“It isn’t frocks on dummies, I’m pleased to say” commented guest curator Sir Christopher Frayling when describing the Victoria and Albert Museum’s Hollywood Costume exhibition, now showing at the Australian Centre for the Moving Image.
I have to admit, I was sceptical. Every fashion and textiles exhibition I had previously seen convinced me it is the wearer who brings clothing to life rather than vice versa, and that, out of context, even the most glamorous gown can appear faded and frumpy. However, Hollywood Costume makes a strong argument for precisely the opposite, with each garment holding its own, despite the absence of the actors who made them famous.
Playfully displayed (Spiderman climbs a gallery wall and Satine from Baz Luhrmann’s Moulin Rouge, 2001, is perched atop a swing) and adorning animatedly posed mannequins, the garments evoke their characters wonderfully well. Screens showing projected faces and full-length photographs contextualise the costumes, allowing the viewer to simply look without referring to didactic material, of which there is no shortage.
Deborah Nadoolman Landis, the exhibition’s curator, aims to illuminate the often invisible yet fundamental role of the costume designer, and the show highlights the integral role that costume plays in the construction of a convincing character.
I found this most evident in the less instantly recognisable pieces and two in particular stood out. The clothing worn by Helen Mirren as The Queen (from Stephen Frears’ 2006 film), dressed down, out walking her corgis at Balmoral, was one of them. The positioning of the glasses and knotted headscarf alone managed to conjure the tired and forlorn royal in this scene.
Similarly, the faux-fur lined jacket, short skirt and high heeled boots of Natalie Portman’s Alice Ayers from Closer (2004), combined with the self-assured pose of the mannequin (cross legged, shoulders slightly shrugged), captured the essence of sassy Alice perfectly.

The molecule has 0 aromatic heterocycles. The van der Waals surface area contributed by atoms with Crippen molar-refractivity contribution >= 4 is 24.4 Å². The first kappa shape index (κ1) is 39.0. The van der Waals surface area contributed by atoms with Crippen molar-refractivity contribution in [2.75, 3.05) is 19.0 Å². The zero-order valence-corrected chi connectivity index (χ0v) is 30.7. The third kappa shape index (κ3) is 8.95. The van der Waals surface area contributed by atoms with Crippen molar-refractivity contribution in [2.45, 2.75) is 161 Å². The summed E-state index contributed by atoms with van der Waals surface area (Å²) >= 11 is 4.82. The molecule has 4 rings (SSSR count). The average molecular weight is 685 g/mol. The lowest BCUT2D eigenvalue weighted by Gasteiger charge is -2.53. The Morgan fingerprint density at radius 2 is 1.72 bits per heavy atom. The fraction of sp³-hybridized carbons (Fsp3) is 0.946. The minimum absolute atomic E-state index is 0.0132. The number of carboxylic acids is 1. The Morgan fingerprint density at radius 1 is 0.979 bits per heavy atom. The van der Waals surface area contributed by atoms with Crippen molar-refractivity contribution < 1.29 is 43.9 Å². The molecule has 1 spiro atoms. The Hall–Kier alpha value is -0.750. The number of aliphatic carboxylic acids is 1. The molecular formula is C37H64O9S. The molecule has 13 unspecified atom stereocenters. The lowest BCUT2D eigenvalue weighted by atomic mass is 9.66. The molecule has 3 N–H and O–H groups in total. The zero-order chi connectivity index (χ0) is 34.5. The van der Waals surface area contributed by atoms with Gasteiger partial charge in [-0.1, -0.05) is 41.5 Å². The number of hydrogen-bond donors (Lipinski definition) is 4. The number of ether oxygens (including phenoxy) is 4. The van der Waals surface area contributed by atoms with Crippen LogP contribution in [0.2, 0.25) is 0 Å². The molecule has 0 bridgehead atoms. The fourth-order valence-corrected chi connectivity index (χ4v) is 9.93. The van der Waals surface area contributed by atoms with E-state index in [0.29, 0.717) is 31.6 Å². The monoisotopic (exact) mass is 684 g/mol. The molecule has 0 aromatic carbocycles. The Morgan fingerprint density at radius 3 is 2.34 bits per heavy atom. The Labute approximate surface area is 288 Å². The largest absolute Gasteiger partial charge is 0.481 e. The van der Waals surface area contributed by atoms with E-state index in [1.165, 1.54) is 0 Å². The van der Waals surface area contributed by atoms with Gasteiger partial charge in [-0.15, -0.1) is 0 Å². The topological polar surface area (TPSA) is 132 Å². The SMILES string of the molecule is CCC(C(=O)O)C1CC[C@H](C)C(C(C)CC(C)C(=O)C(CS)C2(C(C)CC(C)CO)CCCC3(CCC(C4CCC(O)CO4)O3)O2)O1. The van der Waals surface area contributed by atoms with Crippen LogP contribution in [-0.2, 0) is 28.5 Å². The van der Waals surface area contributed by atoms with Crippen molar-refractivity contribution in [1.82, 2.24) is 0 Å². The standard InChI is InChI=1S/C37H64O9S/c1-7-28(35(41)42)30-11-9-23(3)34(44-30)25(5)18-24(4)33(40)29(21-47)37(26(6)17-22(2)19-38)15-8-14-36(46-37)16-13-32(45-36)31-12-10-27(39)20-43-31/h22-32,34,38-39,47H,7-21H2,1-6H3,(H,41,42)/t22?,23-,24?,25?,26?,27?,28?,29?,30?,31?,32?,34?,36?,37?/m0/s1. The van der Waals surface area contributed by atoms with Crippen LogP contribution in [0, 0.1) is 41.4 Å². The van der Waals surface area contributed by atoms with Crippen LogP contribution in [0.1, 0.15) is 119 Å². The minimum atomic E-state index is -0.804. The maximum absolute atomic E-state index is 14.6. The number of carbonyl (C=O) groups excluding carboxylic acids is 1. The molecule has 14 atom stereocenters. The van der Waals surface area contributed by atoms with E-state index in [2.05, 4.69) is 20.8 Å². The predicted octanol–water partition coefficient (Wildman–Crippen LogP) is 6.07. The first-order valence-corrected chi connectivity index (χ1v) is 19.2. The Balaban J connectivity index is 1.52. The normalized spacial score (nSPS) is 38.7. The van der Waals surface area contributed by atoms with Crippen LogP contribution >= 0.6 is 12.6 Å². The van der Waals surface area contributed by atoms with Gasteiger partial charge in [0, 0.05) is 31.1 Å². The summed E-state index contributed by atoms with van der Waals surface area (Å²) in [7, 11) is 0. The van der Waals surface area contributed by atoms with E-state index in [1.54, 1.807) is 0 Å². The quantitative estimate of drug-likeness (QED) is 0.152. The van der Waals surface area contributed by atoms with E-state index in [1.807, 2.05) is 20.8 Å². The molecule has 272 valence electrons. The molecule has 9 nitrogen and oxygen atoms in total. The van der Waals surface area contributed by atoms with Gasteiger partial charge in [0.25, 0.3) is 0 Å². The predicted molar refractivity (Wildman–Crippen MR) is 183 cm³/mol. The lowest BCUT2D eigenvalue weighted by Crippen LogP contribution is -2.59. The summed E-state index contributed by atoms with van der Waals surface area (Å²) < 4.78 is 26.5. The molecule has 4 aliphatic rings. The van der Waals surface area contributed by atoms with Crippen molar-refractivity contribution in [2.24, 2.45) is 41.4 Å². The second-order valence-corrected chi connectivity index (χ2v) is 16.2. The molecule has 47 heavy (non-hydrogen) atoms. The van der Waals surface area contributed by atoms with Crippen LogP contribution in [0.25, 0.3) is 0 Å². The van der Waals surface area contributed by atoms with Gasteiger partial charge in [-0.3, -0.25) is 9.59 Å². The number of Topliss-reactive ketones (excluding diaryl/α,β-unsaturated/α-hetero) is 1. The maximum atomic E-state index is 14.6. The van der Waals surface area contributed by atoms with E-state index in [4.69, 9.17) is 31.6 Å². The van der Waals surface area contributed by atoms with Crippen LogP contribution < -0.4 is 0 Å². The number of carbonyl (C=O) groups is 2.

Less visually striking than other, more iconic pieces (the slippery green of Jacqueline Durran’s Atonement dress, to name just one), these two ensembles reminded me that each item of clothing and every accessory in a film is deliberate: all aspects of attire contribute to the character’s fictive identity.
Visiting the exhibition with my three-month old daughter, I was delighted to discover a nappy change area down the far end of the exhibition. Re-entering the gallery, post-change, gave us a different perspective of the displays.
From this angle, Bram Stoker’s Dracula was particularly striking, his bright red cloak (by costume designer Eiko Ishioka) standing out from the more muted surrounding exhibits. Poised to bite his victim, the image reminded me of Yinka Shonibare’s Reverend on Ice, 2005, in the collection of the NGV – another headless mannequin adorned in bright fabric.
Theatrical lighting and open displays did justice to the many vivid colours and textures on show. The rich red and gold of James Acheson’s designs for Pu Yi and Wan Jung in The Last Emperor (1987), the deep green velvet of Walter Plunkett’s ‘curtain’ dress for Scarlett O’Hara in Gone with the Wind (1939), and the turquoise and peacock feathered gown worn by Hedy Lamarr in Samson and Delilah (1949) were all stunning.
While fabulous for the gallery viewer, this was less so for my daughter, who lasted about halfway around the exhibition before protesting. Her escalating tears (thankfully drowned out by the music) necessitated my rapid departure. And after a somewhat screamy train ride home, all my senses were well and truly worn out.
– Miri Hirschfeld, Arts Writer
Hollywood Costume is open daily until Sunday 18 Aug 2013.